Information such as, but not limited to, an artificial voice provided by speaker 80, after initiating the rewind mode (caused by the push-in operation of rewinding lever 415) indicates that a ga between the present and previous song has been detected (e.g. heading of the previous music tune detected). When start lever 420 is no longer depressed, start lever 420 is automatically returned to the position shown in FIG. 23(b) by the spring force of torsion spring 407a. Accordingly, the play mode is once again begins. Start lever 420 has an engaging piece 428 onto which start push button top 220e is fitted.

When fast-feed lever 420 is pushed in the direction of arrow Y- to overcome the spring force of torsion spring 416 from the reproducing condition shown in FIGS. 23(c) and 23(f), an inclined part of pawl part 431 presses a projection 432 on upper slide plate 408. This motion causes upper slide plate 408 to move in the direction of arrow Y+ to overcome the spring force of coil spring 406 relative to lower spring 407. Therefore, pawl part 431 engages with projection 432 so that fast-feed lever 430 is locked. Fast-feed lever 430 has an engaging piece 433 onto which the fast-feed push button top 220b is fitted. During the process of sliding fast-feed lever 430 in the direction of arrow Y+, pressing projection T on fast-feed button top 220b shown in FIG. 22 presses one of contact pieces of leaf switch 310a causing the opening of leaf switch 310a.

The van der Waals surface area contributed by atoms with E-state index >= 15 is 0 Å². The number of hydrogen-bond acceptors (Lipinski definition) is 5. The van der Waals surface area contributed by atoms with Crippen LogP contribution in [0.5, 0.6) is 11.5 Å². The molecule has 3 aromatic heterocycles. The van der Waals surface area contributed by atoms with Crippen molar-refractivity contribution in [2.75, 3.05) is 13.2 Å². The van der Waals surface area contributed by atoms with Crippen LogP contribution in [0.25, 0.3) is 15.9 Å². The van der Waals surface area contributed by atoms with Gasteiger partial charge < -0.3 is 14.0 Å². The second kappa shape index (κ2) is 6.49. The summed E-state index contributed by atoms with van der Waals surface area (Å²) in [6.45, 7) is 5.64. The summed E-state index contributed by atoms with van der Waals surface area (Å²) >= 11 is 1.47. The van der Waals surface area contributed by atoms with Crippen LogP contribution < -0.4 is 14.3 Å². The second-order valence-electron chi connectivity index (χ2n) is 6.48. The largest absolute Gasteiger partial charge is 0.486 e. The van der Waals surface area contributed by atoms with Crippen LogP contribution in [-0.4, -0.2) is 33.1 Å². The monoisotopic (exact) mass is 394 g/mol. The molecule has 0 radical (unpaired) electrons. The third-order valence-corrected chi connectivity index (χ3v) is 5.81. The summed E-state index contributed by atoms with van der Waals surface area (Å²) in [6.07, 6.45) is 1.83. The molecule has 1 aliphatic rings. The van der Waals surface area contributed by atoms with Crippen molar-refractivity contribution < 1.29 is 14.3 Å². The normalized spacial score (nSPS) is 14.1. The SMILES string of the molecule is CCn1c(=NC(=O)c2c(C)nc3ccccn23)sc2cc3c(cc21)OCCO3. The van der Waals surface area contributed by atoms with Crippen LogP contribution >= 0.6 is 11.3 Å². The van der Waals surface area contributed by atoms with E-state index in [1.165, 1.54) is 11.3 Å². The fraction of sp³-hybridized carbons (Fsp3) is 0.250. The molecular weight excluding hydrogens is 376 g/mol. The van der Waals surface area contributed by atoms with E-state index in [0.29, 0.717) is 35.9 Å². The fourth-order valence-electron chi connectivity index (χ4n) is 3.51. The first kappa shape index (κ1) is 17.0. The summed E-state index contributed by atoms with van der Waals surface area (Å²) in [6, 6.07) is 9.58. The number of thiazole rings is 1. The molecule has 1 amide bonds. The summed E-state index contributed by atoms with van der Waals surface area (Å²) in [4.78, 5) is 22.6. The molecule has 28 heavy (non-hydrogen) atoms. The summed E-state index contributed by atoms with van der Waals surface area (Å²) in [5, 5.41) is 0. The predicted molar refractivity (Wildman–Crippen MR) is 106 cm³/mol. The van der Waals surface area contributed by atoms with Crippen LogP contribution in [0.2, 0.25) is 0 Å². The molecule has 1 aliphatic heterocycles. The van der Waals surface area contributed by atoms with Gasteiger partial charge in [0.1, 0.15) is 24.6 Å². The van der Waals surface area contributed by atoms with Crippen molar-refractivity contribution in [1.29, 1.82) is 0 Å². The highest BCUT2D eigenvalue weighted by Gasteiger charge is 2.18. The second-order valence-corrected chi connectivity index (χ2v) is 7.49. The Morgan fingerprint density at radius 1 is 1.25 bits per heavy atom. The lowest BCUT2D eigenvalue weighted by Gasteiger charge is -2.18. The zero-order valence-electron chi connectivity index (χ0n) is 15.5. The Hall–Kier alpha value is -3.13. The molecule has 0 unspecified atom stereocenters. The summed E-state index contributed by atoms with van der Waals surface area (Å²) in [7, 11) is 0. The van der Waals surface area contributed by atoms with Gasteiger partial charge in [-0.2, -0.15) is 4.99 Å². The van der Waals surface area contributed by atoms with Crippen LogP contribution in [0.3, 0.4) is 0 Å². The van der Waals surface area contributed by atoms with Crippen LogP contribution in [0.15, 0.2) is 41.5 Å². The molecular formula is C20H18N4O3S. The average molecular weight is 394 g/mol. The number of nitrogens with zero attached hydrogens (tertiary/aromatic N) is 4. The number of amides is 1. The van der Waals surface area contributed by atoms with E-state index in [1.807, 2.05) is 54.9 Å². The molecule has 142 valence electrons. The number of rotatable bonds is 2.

When leaf switch 310a is open, similar to opening leaf switch 310b, inter-tune gap detecting circuit 320 is energized to carry out the automatic intro-scan operation. After the information sound (e.g. artificial voice) is outputted from speaker 80, start lever 420 is pushed in the direction of arrow Y-. This movement overcomes the spring force of torsion spring 407a. Then, projection 421 presses the inclined part of opening 422 in upper slide plate 408 to move upper slide plate 408 in the direction of arrow X+. Engagement between pawl part 431 and projection 432 is released and fast-feed lever 430 is returned in the direction of arrow Y+, as shown in FIG. 23(f), to release the lock condition. When fast-feed lever 430 is returned in the direction of arrow Y+, pressing projection T moves away from one of the contact pieces of leaf switch 310a to close leaf switch 310a.

Therefore, state selection terminal 320a of inter-tune gap detecting circuit 320 is at a ground potential so that inter-tune gap detecting circuit 320 is shifted to the deenergized state. The output of information sound or artificial voice sound caused by the push-in operation of fast-feed lever 430 supplies information to the intro-scan operation including the lead of the next musical signal. In this manner, jumping (skipping) over a song can be achieved. When the pressure against start lever 420 is released, start lever 420 is automatically returned to the condition shown in FIG. 23(b) by the spring force of torsion spring 407a. Accordingly, the play mode once again begins. Start lever 420 has an engaging piece 428 onto which the start push button top 220e is fitted.